Have you used these projects?
June 6, 2011 Leave a comment
As we enter the final phases of the RiLIES project, there are still some opportunities for practitioners and researchers to contribute further to the project. One way is to tell us if you have experience of using any of the project outputs of the case studies that we have considered as part of the RiLIES project.
We are really interested in finding examples of the results of these projects being used in day-to-day practice, or as starting points for other research – such as the inspiration for new projects, or to help develop a report or paper (whether published or not, for example as part of a literature review).
The case studies we have used are:
- The study on public library policy and social exclusion Open To All coordinated by Dave Muddiman and reported back in 2000.
- The eValued project in which Pete Dalton and others developed a toolkit to support library and information services staff in Higher Education Institutions (HEIs) in the evaluation of electronic information services (EIS). This work was completed between 2004 and 2006.
- The Research Information Network’s (RIN) 2006 study into Researchers’ use of academic libraries funded by RIN and CURL and completed by Key Perspectives.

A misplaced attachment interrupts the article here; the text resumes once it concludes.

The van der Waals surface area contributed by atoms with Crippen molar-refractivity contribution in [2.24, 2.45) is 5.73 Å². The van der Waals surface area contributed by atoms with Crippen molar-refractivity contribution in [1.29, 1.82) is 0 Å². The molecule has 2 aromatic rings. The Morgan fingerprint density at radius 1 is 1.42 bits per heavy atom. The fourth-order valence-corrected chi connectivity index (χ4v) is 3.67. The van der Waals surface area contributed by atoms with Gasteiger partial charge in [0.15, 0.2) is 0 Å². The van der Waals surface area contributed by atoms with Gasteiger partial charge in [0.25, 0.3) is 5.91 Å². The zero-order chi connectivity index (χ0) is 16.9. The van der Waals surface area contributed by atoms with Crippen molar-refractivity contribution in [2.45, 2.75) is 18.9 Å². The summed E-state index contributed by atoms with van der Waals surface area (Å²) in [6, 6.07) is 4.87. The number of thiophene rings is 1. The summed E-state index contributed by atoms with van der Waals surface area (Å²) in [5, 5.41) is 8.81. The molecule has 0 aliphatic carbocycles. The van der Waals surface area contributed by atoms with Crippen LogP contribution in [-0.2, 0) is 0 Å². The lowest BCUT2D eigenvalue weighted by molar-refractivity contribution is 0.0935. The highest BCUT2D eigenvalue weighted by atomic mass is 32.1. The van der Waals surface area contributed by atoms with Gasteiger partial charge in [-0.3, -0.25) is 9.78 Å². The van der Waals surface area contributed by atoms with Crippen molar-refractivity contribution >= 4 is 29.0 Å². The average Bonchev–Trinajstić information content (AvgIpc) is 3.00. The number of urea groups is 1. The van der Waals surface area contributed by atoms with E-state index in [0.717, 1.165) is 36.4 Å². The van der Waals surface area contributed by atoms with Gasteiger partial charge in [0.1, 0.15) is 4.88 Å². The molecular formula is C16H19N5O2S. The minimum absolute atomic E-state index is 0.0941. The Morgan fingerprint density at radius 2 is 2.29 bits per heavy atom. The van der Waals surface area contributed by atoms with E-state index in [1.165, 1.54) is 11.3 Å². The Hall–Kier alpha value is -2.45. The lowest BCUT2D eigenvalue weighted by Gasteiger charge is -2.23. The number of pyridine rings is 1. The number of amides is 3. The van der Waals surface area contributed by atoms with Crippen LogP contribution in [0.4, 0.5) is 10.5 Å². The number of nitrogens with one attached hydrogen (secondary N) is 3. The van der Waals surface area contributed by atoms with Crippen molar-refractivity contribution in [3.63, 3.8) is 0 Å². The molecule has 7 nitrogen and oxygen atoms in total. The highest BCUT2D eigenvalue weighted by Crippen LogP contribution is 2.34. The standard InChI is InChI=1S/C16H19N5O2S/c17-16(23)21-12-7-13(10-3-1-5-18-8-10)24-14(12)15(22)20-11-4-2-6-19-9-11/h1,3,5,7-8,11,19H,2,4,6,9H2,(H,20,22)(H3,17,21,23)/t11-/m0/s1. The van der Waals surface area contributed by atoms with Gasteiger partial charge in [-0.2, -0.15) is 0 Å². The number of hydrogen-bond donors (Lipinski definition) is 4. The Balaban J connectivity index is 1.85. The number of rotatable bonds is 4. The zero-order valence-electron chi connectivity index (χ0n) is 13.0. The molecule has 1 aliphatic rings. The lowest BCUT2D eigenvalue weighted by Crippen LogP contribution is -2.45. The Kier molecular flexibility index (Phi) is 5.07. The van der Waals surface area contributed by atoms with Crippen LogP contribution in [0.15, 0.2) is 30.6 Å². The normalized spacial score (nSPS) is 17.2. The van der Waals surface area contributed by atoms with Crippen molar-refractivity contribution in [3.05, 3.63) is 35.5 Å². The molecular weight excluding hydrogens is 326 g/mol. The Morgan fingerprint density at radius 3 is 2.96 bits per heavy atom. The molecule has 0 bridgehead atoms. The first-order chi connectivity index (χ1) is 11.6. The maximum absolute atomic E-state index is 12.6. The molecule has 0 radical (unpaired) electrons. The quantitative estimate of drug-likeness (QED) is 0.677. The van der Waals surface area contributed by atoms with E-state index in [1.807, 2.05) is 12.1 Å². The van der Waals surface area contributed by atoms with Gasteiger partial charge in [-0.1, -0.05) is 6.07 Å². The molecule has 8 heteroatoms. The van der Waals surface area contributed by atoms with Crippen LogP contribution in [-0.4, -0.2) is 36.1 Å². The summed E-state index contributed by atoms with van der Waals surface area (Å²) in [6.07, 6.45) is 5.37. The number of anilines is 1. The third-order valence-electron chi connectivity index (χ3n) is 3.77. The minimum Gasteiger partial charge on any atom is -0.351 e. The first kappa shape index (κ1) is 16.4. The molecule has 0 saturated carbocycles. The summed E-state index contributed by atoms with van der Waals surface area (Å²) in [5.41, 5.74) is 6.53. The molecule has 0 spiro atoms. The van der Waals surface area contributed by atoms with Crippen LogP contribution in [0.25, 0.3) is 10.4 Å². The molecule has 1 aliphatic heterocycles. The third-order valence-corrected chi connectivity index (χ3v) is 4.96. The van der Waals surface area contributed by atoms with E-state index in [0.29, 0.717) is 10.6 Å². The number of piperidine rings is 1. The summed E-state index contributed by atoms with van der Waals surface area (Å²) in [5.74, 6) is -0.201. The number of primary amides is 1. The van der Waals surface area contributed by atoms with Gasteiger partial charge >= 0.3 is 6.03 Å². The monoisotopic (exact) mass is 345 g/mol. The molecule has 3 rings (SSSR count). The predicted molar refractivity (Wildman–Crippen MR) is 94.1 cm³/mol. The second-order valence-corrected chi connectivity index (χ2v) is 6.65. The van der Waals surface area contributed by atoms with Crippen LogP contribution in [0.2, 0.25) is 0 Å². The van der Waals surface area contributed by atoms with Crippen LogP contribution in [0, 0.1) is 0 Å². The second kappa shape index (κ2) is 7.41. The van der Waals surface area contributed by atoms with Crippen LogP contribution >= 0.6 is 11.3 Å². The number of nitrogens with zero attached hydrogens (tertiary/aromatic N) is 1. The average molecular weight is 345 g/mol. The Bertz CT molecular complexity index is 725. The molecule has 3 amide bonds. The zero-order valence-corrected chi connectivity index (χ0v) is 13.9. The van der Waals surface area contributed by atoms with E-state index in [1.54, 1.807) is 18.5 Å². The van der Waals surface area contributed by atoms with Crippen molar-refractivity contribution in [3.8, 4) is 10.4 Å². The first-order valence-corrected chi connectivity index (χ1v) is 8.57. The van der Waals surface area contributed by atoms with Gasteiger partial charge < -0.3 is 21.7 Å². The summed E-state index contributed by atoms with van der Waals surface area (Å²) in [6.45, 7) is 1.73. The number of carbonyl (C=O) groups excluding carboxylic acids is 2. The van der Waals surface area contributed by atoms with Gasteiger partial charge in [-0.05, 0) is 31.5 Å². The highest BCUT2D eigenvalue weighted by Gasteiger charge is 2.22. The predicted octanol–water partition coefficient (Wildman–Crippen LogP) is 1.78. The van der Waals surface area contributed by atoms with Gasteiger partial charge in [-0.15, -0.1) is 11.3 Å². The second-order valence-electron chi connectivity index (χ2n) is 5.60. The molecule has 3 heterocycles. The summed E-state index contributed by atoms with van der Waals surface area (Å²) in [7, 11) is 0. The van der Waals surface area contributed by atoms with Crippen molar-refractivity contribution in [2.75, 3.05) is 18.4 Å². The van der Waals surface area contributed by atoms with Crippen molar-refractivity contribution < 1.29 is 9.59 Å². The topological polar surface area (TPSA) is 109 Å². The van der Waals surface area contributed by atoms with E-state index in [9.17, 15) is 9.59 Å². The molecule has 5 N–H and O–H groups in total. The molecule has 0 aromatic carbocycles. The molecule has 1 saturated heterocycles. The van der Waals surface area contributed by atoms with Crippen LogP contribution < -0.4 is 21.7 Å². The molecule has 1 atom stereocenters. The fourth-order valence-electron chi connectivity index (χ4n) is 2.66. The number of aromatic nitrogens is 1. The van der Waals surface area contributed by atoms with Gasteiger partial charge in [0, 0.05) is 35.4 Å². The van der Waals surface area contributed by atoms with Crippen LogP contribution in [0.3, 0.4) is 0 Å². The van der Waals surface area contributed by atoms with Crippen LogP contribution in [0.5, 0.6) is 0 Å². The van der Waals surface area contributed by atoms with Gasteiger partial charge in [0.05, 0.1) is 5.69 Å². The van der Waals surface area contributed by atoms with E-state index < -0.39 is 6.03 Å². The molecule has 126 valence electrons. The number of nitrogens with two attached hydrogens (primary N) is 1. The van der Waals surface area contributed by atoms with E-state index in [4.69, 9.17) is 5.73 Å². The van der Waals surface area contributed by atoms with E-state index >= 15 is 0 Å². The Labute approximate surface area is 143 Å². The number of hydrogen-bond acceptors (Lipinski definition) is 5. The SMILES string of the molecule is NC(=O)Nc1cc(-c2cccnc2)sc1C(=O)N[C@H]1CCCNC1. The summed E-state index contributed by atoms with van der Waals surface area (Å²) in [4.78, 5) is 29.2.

- The Future of school libraries project carried out by Sue Shaper and David Streatfield for CILIP’s School Libraries Group. This reported its results in 2010.
- The project entitled Evaluating the impact of clinical librarian services led by Alison Brettle and the North West (England) healthcare librarians group in 2009.
If any of these projects has made an impact on your practice of librarianship, or you have consulted the findings to develop a new project, or a report or paper, we would love to hear from you. Please use the contact form below to tell us. Please be assured that when we use this data in the RilIES project report, individuals will not be identifiable from its content.
If you do not have any experiences to share with us, it’s possible that your colleagues do, so please pass the word around your professional contacts.